Infinidat quietly files THIRTY-NINE patents. Let's take a closer look

Secretive big data startup 're-invents XIV'

Maximizing your infrastructure through virtualization

A secretive Israeli startup staffed by ex-XIV people is filing patents like there’s no tomorrow. Infinidat is all about object storage for big data, and has EMC Symmetrix inventor and XIV founder Moshe Yanai on its board.

The company, whose technology has been described as "XIV done right", has an IZBox G300 filer (NAS) it is selling and is based in Herzliya, Israel, with a US office in Needham, Massachusetts. It has an IZBox website and an Infinidat website. The IZBox is a gloriously well-designed long, long page of eye-candy with a link to a G300 datasheet (two-page PDF).

The latter is a one-pager with text about Black Infinity and Green, low-CapEx big data storage. Black Infinity is about “Unmatched intelligent storage capacity at a fraction of the cost of traditional storage” and the amassing of "business data sets so enormous that you thought they wouldn’t be affordable until the distant future".

After hearing that we should pay attention to Infinidat we pointed our patented Register search algorithms deep into the warp and weft of the internet - known to informed digirati as “Googling” - and after trawling though billions of web pages followed Infindat’s digital footprints to find out stuff about its staff and technology.

Infinidat Web Page

Infinidat website.

Infinidat was founded in 2009 and employs several hundred people. One of its founders was Dr Alex Winokur, a co-founder of XIV and currently at Axxana, another Moshe Yanai-founded company.

Staff include:-

  • Moshe Yanai - director,
  • Elie Geva - CEO,
  • Izhar Sharon - president Infinidat USA,
  • Adi Gelven - worldwide VP Sales,
  • Kariel Sandler - worldwide R&D manager,
  • Jacob Broido - VP of products,
  • Amir Biran - executive solution architect,
  • Ariel Gold - system architect,
  • Michael Shevrin - system engineer,
  • Guy Rozendorn - software engineer,
  • Rozem Yaari - software engineer,
  • Shlomi Penner - product manager,
  • Sivan Tal - software & systems R & D.

Jacob Broido is ex-IBM and has XIV experience – as have Guy Rozendorn, Rozem Yaari, Shlomi Penner, Michael Shevrin, Adi Gelvan and Kriel Sandler. Gary Weiss’s LinkedIn profile says he has XIV experience and from June 2011 to June 2013 as a technical lead at Infinidat “implemented a clustered file system, along with an NFSv3 server. The clustered file system used advanced storage controller abilities, extending SCSI command set. Implemented with optimistic locking of inodes, densely packed inodes.”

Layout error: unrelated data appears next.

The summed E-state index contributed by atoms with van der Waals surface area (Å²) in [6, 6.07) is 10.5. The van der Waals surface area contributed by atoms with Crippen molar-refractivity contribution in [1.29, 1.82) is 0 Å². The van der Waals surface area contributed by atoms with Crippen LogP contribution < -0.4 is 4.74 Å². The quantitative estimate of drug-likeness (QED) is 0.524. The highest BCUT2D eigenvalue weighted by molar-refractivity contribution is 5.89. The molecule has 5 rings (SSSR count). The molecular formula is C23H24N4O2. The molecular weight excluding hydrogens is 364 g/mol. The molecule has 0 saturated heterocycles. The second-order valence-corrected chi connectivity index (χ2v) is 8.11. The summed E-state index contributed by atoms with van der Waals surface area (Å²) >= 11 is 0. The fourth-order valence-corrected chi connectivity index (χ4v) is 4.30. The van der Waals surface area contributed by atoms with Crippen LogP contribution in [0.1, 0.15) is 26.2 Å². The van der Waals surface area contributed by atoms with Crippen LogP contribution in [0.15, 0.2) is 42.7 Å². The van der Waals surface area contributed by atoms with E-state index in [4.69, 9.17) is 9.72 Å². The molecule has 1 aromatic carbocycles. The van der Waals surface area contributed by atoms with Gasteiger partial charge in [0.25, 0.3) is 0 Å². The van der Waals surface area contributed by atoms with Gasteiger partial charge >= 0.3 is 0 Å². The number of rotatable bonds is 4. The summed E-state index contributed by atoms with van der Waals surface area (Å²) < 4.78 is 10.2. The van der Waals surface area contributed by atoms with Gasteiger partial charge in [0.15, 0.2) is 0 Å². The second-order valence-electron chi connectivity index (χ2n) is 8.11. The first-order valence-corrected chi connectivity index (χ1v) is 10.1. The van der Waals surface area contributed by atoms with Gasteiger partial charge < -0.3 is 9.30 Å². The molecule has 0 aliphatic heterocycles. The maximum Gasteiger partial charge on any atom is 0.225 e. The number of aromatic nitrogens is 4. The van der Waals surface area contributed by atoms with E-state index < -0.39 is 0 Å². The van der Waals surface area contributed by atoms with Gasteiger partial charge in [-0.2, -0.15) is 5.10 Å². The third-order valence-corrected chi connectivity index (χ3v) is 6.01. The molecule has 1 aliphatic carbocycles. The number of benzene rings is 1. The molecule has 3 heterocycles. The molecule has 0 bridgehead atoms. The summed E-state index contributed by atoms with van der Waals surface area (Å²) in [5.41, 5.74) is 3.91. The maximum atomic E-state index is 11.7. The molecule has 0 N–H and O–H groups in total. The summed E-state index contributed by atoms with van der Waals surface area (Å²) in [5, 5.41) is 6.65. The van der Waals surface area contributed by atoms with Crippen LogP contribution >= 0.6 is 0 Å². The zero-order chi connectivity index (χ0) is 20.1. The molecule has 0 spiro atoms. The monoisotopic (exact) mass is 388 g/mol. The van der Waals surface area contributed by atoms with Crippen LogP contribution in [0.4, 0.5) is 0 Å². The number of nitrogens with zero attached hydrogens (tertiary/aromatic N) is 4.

IZBox G3000 NAS.


We also found over three dozen patents applied for by Infinidat since August 2011, with storage virtualisation, object storage and low power techniques involved. Here’s a few of them:

  • 20140019706 System And Method Of Logical Object Management,
  • 20130339569 Storage System And Method For Operating Thereof,
  • 20130339406 System And Method For Managing Filesystem Objects,
  • 20130326272 Storage System And Method Of Operating Thereof,
  • 20130269039 Data Access Control,
  • 20130238855 Management Of Cache Memory In A Storage System,
  • 20130198478 Resources Allocation In A Computer Storage System,
  • 20130198447 Storage System For Atomic Write Which Includes A Pre-Cache,

Spin-down disks appear to be used for storing low access-rate snapshot data.

IZBox G300 filer

This is a NAS box with up to 1.9PB in a single standard rack. It features:

  • Raw capacity of 1.44 to 1.92PB,
  • Usable capacity of 1PB to 1.5PB,
  • Usable capacity with compression of 1.7 to 2.3PB,
  • 384GB memory per node,
  • 8TB of flash cache,
  • 4 x 10GbitE ports per node,
  • 2 x 56Gbit/s InfiniBand ports per node,
  • NFS v3 and CIFS protocol support,
  • fully-redundant hardware with active-passive redundant nodes and no single point of failure,
  • Double parity RAID,
  • Automated self-healing of multiple disk failures,
  • Inline compression with up to 5:1 data reduction and no performance impact,
  • Protection from silent data corruption,
  • Single namespace,
  • Space-efficient, instant creation snapshots,
  • Asynchronous remote replication,
  • 7KW per usable PB power consumption,
  • Simple management with web user interface, a CLI and RESTful API,
  • Online archive storage at a cost comparable to tape.

One graphic suggests it has a scale-out design as does some text: “you can scale to hundreds of PB with minimal operational overhead.”

Application areas include life sciences, genomics and cold storage. There is a special focus on genomics: “the IZBOx G3000 is specifically designed for data emitted by genomics sequencers, with innovative compression algorithms that enable research institutions to maintain their data growth while minimising floor space and data centre costs.”

We understand a more capable product is coming later this year. Infinidat may also be exploring a presence in Utah.

The main pitch is that you get radically lower cost, high-capacity unstructured storage with simple operational processes. Infinidat says the IZBox G3000 has an effective cost, with inline compression factored in, that “is genuinely disruptive.”

With the credentials of its founders and the apparent maturity of its initial G3000 product it's probably worth taking the claims of the company seriously and watching what it does in the high-capacity data space. To find out more you could talk to Dutch value-added distributor Sertho which has a relationship, we understand, with Infinidat. ®

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